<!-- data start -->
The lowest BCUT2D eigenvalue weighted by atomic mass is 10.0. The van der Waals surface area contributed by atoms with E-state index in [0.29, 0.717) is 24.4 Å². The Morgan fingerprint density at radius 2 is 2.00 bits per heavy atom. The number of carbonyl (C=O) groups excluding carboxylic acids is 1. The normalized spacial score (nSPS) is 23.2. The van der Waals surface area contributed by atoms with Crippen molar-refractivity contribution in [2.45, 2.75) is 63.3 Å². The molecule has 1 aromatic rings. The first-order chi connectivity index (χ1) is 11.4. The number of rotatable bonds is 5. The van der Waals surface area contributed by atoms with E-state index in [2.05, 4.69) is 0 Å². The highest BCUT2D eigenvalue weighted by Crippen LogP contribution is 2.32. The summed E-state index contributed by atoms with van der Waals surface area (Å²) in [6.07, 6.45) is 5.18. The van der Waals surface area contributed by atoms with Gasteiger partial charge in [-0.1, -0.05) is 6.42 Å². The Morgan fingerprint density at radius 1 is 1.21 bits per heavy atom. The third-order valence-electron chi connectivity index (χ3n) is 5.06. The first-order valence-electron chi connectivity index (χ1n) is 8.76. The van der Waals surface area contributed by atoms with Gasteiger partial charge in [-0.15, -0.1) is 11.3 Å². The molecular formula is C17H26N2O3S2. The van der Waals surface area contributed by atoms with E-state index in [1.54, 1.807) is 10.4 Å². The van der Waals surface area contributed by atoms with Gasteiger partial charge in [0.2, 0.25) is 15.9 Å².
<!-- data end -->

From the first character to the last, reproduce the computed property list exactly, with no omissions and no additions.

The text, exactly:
The lowest BCUT2D eigenvalue weighted by atomic mass is 10.0. The van der Waals surface area contributed by atoms with E-state index in [0.29, 0.717) is 24.4 Å². The Morgan fingerprint density at radius 2 is 2.00 bits per heavy atom. The number of carbonyl (C=O) groups excluding carboxylic acids is 1. The normalized spacial score (nSPS) is 23.2. The van der Waals surface area contributed by atoms with Crippen molar-refractivity contribution in [2.45, 2.75) is 63.3 Å². The molecule has 1 aromatic rings. The first-order chi connectivity index (χ1) is 11.4. The number of rotatable bonds is 5. The van der Waals surface area contributed by atoms with E-state index in [2.05, 4.69) is 0 Å². The highest BCUT2D eigenvalue weighted by Crippen LogP contribution is 2.32. The summed E-state index contributed by atoms with van der Waals surface area (Å²) in [6.07, 6.45) is 5.18. The van der Waals surface area contributed by atoms with Gasteiger partial charge in [-0.1, -0.05) is 6.42 Å². The Morgan fingerprint density at radius 1 is 1.21 bits per heavy atom. The third-order valence-electron chi connectivity index (χ3n) is 5.06. The first-order valence-electron chi connectivity index (χ1n) is 8.76. The van der Waals surface area contributed by atoms with Gasteiger partial charge in [-0.15, -0.1) is 11.3 Å². The molecular formula is C17H26N2O3S2. The van der Waals surface area contributed by atoms with E-state index in [1.54, 1.807) is 10.4 Å². The van der Waals surface area contributed by atoms with Gasteiger partial charge in [0.2, 0.25) is 15.9 Å².